“Cases don’t tell the whole story” is very correct for Germany. Look up the death chart to go along with the new cases chart at the start of the article and you see that this new increase in cases is not matched by an increase in deaths. It appears that the recurring comment that the coronavirus has mutated to be more infectious but less lethal is correct, and in many areas it is close to regular flu statistics. Still, best to avoid it. Remember Germany and Kalifornia are having a Stupidity Contest, and it’s still too close to call.

Steve Case
Reply to  Ron Long
October 4, 2020 4:35 am

Remember Germany and Kalifornia are having a Stupidity Contest, and it’s still too close to call.

First chuckle of the day, +10 and thanks for posting (-:

Reply to  Steve Case
October 4, 2020 6:22 am

UK seems to have entered the contest as well.

Reply to  LdB
October 4, 2020 8:43 am

And Oz and the Canucks, and even the Kiwi’s. Actually seems like the anglo 5 Eyes countries are significantly expanding Gov’t control over people. The authorities of all kinds with some having nothing to do with the pandemic have experienced a type of dictatorship over people that will be hard to roll back.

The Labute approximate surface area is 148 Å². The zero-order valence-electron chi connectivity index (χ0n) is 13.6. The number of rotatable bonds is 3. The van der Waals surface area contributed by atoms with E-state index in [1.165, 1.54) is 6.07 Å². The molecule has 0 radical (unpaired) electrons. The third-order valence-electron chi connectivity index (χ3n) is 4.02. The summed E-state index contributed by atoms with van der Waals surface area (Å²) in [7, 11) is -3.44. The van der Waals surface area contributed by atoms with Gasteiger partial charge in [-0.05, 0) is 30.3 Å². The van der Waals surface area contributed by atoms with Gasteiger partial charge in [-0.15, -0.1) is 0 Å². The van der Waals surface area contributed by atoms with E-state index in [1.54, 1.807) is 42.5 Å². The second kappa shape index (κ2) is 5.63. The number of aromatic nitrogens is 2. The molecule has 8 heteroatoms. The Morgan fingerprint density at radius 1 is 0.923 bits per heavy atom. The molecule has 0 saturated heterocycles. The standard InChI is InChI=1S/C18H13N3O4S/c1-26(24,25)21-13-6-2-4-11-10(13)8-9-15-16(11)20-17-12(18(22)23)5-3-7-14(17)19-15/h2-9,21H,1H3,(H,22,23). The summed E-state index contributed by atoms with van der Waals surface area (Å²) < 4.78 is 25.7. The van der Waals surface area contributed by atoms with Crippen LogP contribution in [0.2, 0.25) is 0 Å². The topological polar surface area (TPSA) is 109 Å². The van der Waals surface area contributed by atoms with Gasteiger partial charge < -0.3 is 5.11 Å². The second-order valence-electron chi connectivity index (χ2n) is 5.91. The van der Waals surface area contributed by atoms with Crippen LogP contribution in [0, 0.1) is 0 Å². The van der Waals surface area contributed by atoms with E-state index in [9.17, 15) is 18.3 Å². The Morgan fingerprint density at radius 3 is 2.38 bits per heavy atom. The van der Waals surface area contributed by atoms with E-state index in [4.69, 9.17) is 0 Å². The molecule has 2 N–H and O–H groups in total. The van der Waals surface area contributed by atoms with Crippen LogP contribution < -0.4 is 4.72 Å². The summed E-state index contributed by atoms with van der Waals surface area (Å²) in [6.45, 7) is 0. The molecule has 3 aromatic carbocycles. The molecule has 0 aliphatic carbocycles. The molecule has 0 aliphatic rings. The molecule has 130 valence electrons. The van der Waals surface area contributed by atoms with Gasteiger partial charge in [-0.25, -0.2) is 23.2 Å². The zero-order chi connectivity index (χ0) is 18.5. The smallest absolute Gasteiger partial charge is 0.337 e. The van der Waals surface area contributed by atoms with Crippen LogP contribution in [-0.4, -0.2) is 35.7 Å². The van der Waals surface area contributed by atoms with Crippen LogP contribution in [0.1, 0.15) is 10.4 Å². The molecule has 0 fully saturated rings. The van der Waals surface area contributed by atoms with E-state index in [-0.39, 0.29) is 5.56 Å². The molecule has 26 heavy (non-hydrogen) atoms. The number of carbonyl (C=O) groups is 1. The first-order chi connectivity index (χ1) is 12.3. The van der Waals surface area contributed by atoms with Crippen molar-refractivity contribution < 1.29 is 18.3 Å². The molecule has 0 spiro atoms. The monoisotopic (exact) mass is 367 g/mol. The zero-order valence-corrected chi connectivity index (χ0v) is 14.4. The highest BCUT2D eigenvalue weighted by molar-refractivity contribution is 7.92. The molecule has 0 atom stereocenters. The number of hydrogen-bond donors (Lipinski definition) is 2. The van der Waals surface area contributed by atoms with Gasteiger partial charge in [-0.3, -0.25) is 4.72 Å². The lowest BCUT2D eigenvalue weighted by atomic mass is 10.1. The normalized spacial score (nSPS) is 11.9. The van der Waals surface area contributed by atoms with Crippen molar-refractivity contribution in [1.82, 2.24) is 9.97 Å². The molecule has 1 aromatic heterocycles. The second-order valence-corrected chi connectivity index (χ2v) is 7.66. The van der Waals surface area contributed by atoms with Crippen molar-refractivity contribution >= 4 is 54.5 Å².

Patrick MJD
Reply to  LdB
October 4, 2020 6:07 pm

The who state of Victoria in the Aus the leader in that race.

Philip Mulholland
Reply to  Ron Long
October 4, 2020 4:46 am


This is what is called a Casedemic

Reply to  Philip Mulholland
October 4, 2020 10:20 am

The Guardian finally are posting tests, deaths and “cases”.

In March 40% of 14,000 daily tests were +ve, this week 2.5% of 270,000 tests each day are +ve.

what we have is a Test-demic.

This is a data collection exercise , not a public health measure.

Reply to  Ron Long
October 4, 2020 6:03 am

That could be, but more likely doctors have understood better how to treat effectively (blood thinners, steroids, don’t like on back, no early ventilation, low pressure ventilation, etc…).

Reply to  Ron Long
October 4, 2020 6:46 am

Still, best to avoid it.

Yep, I wonder what the President will have to say when he gets out of the hospital. link On second thought, I pretty much know what he’ll say. If he’s ever contrite about anything, I hope I’m sitting down when I find out about it.

I pray for Trump’s speedy recovery because there is no replacement for him.

Tom Abbott
Reply to  commieBob
October 4, 2020 9:57 am

Trump’s doctors said he was doing very well this morning. No fever and adequate O2 in the blood.